Kenya is set to hold discussions with the International Monetary Fund (IMF) from March about a cautionary facility.
Central Bank of Kenya (CBK) Governor Patrick Njoroge said on Tuesday at a briefing that Kenyan officials are, however, not under pressure to secure a deal within set deadlines, as the Kenyan economy is well protected against capital outflows.
“We want to have insurance for extreme events. This isn’t a bailout…we are more relaxed,” he said.
“They’ll be coming at the end of this quarter sometimes in February or March.”
The scheduled meetings mark the latest round of talks after previous efforts to renew the Sh150 billion facility that expired in September 2018 failed due to unfulfilled requirements which included achievement of lower fiscal deficit and removal of the rate cap on bank customer loans.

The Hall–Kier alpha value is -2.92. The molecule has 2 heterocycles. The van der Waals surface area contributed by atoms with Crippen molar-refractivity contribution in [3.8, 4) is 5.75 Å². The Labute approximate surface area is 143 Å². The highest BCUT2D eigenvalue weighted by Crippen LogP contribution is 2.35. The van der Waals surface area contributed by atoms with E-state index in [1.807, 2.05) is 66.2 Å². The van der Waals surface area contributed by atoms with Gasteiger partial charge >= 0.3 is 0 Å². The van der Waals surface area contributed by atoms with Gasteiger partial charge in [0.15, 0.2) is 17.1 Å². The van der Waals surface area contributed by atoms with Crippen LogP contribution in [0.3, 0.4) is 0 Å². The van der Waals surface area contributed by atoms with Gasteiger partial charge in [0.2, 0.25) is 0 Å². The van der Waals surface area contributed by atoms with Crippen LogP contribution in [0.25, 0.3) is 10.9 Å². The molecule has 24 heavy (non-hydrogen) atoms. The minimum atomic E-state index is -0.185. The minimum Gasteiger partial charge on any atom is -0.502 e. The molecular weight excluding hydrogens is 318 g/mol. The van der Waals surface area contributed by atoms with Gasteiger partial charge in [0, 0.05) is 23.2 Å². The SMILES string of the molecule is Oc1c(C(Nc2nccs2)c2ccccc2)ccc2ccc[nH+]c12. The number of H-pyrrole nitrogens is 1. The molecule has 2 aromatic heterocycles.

Kenyan authorities were unable to meet conditions of the multilateral lender — technically called completing a review — because the Treasury was pursuing an expansionary budget that made it impossible to, for example, cut fiscal deficits to the set targets for several consecutive years.
Kenya was also under pressure to curb its borrowing appetite, with the IMF having expressed concern about the rate at which public debt was growing.
The government however successfully repealed the rate cap in this year’s budget, setting the stage for renewed engagement with the IMF on the facility. Treasury Cabinet Secretary Ukur Yattani has also announced massive spending cuts in State programmes.
“Hopefully we will end up getting insurance that is good for us,” said Dr Njoroge, who said there were no timelines as to when the talks were likely to be concluded.